A stalwart on the city’s interior design scene, Altfield has been in the business of beautiful homes for 35 years. We spoke to founder Amanda Clark about the brand and all things Chinoiserie when it comes to home decor accessories and furnishings.
Tell us about the early days of Altfield. It was set up 35 years ago when I came out to Hong Kong as a young designer and met my business partner David Halperin. I had grown up in HK, and our business began with a focus on antiques, however with my background in design I very soon added interior furnishings and decorative accessories to the mix. We were certainly one of the first such businesses here to offer lifestyle, interior design, antique furniture and works of art. It’s always been a mix of old and new, East and West, with fine expensive collectable pieces mixed with contemporary versions. I have clients who, like me, were in their early twenties when we began, and are still collecting and decorating with us all these years later.
And how about the business today? Our Altfield Gallery (now in Prince’s Building) continues to flourish but our main business is Altfield Interiors, which supplies about 35 of the top international brands of interior fabrics, wall coverings, leather, lighting and accessories to the interior designer and architectural offices in HK. We opened a showroom in Macau to handle the growth of the casino market there, and then showrooms in Beijing and Shanghai followed; and last autumn we opened in Singapore. Our London showroom is now 20 years old, based in the Chelsea Harbour Design Centre.
Within a couple of years of starting Altfield we had an art studio set up that still creates lovely water colour paintings and screens. Often starting with copies of the antiques we bought and sold, or inspired by the private and museum collections I visited, I started creating a wide range of private label products – such as a line of Chinoiserie designs for mainly American fabric houses like Scalamandré, and products for retailers like Gumps and Neiman Marcus; the larger market overseas allowed us to invest in product development and to have decorative items to sell through our HK outlets. The products varied from paintings to needlepoint cushions, porcelain lamps, wall papers, lacquer or silver wares, and even jewellery. The font of inspiration is so huge and wonderful that I can’t imagine not carrying on creating!
As a designer, where do you find inspiration? I was a child who loved to draw; but while my friends were drawing houses with a front door and a chimney, I was creating floor plans and working out how you could live in a space. My mother was incredibly stylish and I grew up reading her copies of Architectural Digest – in a time before social media and the web and a million images a day flooding into our lives, every image, every page, every item shown was studied and re-studied and thought about. I honestly think that is where my passion for design, art, antiques, style, balance and the art of living comes from.
You’re known for your passion for Chinoiserie; can you tell us a little bit more about that? Growing up in Hong Kong, I was always captivated by the wonderful decorative arts of China, but also with the fabulous mix of cultures that was created by “the China trade” – the Chinese export arts that developed as the country gradually opened up to trade with the West from the 1700s onwards. A sort of fantasy of China was captured in the decorative designs painted on porcelains, silks, fans and walls, and over time a completely new sort of magical decoration developed. One must remember that prior to photography, paintings and drawings were the only glimpses into another country, and China was depicted as a land of exotic pagodas, flowers the size of dinner plates, and butterflies and birds in abundance in every possible colourful combination.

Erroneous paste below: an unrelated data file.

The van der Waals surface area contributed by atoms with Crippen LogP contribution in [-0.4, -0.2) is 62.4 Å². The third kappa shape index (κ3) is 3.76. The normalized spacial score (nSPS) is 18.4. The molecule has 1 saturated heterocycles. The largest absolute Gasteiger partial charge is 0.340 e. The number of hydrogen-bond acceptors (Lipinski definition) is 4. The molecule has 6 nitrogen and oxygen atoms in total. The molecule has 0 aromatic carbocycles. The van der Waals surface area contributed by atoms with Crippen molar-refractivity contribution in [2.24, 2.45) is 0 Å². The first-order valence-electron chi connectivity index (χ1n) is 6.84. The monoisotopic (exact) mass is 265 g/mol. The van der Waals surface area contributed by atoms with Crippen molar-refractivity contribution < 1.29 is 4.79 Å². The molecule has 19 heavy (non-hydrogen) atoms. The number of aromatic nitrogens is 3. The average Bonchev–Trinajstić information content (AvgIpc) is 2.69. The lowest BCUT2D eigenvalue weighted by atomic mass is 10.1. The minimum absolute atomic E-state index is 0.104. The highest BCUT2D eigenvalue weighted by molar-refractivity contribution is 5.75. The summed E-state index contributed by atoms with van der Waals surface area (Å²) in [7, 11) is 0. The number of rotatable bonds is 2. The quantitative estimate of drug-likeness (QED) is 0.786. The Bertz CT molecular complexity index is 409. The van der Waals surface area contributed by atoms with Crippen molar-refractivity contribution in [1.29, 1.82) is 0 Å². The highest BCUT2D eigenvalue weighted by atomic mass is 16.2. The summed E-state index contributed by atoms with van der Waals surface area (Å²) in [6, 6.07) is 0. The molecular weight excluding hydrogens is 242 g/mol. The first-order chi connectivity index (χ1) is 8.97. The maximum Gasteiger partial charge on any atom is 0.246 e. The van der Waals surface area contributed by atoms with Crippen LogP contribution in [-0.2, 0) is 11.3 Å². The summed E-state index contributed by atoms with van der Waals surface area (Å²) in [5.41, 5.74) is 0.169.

It was seen as a land of gardens and endless summery nature – very intoxicating! The Western appetite for pretty decorative pieces was so strong that they soon began creating their own versions of Chinese designs, including Delft porcelains, lacquer work and printed cottons, which are in fact correctly called Chinoiserie – a Western version of Chinese style. This mix of East and West is always what I’ve tried to create – it is in fact a long tradition. All the fine European houses would have in them a mixture of Chinese porcelains, lacquer, textiles or rugs and watercolour paintings from the China trade, so it’s a continuation in a way of that tradition.
Any tips for those of us who might like to add a little Chinoiserie into our own homes? There’s a strong trend at the moment to bring colour back into decorating. Also, after a long period of very cold and minimalist design, there is a clear move towards layering and cocooning. This involves mixing in products that are going to add colour and charm; as they are usually based on nature, using motifs such as florals, birds, garden settings, it’s possible to bring nature inside in a very appealing way. Also, there’s a strong sense of whimsy in the decorative motifs that adds a light-hearted charm into both traditional or modern homes. I think that there is a timelessness to Chinoiserie designs; for example, blue and white porcelains and fabrics never go out of fashion, and by mixing florals and fretworks that hint of the Orient it does bring into any interior scheme a hint of the exotic.
Altfield Gallery 249 Prince’s Building 10 Chater Road, Central
2537 6370 | firstname.lastname@example.org
Altfield Interiors 1101, Nine Queens Road, Central
2524 4867 | email@example.com
This article was first published in the Apr/May edition of Expat Living magazine. Subscribe now so you never miss an issue.
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